"For consumers concerned about fire risk," Musk concluded, "there should be absolutely zero doubt it is safer to power a car with a battery than a large tank of highly flammable liquid."

To back up these claims, Tesla included the exchange between the driver, Rob Carlson, and a company vice president, Jerome Guillen.

Guillen sent email to Carlson two days after the incident. In the email he said, "We are following this case extremely closely and we have sent a team of experts to review your vehicle. All indications are that your Model S drove over a large, oddly shaped metal object, which impacted the leading edge of the vehicle's undercarriage and rotated into the underside of the vehicle. This is a highly uncommon occurrence. Based on our review this far, we believe the Model S performed as designed by limiting the resulting fire to the affected zones only."

Carlson wrote, "Thanks for the support. I completely agree with the assessment to date. I guess you can test for everything, but some other celestial bullet comes along and challenges your design. I agree that the car performed well under such an extreme test. The batteries went through a controlled burn, which Internet images really exaggerate.... I was thinking this was bound to happen, just not to me, But now it is out there and probably gets a sigh of relief as a test and risk issue. This doomsday event has now been tested, and the design and engineering works."

Tesla offered Carlson a white Model S loaner. He declined, saying he would wait for his correctly colored replacement.

It is hard to pay for testimonials like that. What it cost Tesla was candor.

The Tale of Two Car Recalls

Tesla Motors voluntarily recalled 1,400 of its Model S electric cars because of a potentially faulty seat latch. Chrysler demurred, but finally agreed, under federal regulatory pressure, to recall 1.56 million Jeep SUVs that may pose fire risks from rear-impact collisions.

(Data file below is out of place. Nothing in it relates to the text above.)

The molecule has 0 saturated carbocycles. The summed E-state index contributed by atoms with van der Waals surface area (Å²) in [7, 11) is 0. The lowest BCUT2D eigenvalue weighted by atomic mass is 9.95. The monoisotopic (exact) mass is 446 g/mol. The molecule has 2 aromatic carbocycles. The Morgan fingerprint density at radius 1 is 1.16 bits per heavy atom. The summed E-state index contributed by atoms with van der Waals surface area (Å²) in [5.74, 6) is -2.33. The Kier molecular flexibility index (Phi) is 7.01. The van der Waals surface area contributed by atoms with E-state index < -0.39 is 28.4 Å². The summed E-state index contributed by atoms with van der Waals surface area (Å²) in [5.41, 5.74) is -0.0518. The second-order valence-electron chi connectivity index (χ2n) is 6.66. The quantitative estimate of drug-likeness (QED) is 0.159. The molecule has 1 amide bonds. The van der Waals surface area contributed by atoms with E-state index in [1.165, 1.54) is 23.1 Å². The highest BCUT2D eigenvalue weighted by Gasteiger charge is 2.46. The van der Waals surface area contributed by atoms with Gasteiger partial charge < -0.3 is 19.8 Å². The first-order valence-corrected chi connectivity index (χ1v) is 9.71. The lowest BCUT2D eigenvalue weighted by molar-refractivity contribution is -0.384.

What a contrast.

Elon Musk, Tesla's founder, issued a statement on the company's website explaining the problem and personally apologizing. The company described the recall as voluntary following testing that raised questions about the integrity of the latch and noted it had received no consumer complaints. 

Chrysler officials characterized its recall as a "voluntary campaign," even though it balked at the recall — despite a June 3 report by the National Highway Traffic Safety Administration asserting the design of some Jeep SUVs was dangerous because of where the fuel tank was located. The agency pointed to 37 fiery crashes and 51 fatalities related to the design flaw. Concerned citizens collected 127,000 signatures on a petition asking for Chrysler to recall 1.56 million Jeep SUVs. 

Tesla's statement carefully explained the seat latch problem and its proposed solution.

Chrysler, who continues to claim their older model Jeep SUVs are safe, dismissed the recommendations of some car experts and "solved" the problem by agreeing to install trailer hitches on the SUVs. The solution didn't satisfy many who had complained about the safety of the Jeeps.

Tesla plans to tell owners affected by its recall that the car company will pick up their Model S and provide a rental car, if needed, to limit their inconvenience while a repair is made.